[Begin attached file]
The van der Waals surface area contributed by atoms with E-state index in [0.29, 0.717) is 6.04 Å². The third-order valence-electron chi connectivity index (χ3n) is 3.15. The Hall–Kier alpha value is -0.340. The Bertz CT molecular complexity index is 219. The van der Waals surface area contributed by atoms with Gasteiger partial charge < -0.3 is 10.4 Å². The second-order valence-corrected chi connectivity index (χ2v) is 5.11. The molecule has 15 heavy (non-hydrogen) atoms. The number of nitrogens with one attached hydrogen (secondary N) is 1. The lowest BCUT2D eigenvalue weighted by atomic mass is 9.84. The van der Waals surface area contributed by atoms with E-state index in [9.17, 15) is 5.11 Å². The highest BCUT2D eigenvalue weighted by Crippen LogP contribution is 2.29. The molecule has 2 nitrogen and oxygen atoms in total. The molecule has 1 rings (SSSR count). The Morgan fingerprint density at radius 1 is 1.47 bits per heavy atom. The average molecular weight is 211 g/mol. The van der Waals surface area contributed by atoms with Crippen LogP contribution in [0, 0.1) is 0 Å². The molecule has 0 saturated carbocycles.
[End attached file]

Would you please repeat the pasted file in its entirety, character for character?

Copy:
The van der Waals surface area contributed by atoms with E-state index in [0.29, 0.717) is 6.04 Å². The third-order valence-electron chi connectivity index (χ3n) is 3.15. The Hall–Kier alpha value is -0.340. The Bertz CT molecular complexity index is 219. The van der Waals surface area contributed by atoms with Gasteiger partial charge < -0.3 is 10.4 Å². The second-order valence-corrected chi connectivity index (χ2v) is 5.11. The molecule has 15 heavy (non-hydrogen) atoms. The number of nitrogens with one attached hydrogen (secondary N) is 1. The lowest BCUT2D eigenvalue weighted by atomic mass is 9.84. The van der Waals surface area contributed by atoms with E-state index in [9.17, 15) is 5.11 Å². The highest BCUT2D eigenvalue weighted by Crippen LogP contribution is 2.29. The molecule has 2 nitrogen and oxygen atoms in total. The molecule has 1 rings (SSSR count). The Morgan fingerprint density at radius 1 is 1.47 bits per heavy atom. The average molecular weight is 211 g/mol. The van der Waals surface area contributed by atoms with Crippen LogP contribution in [0, 0.1) is 0 Å². The molecule has 0 saturated carbocycles.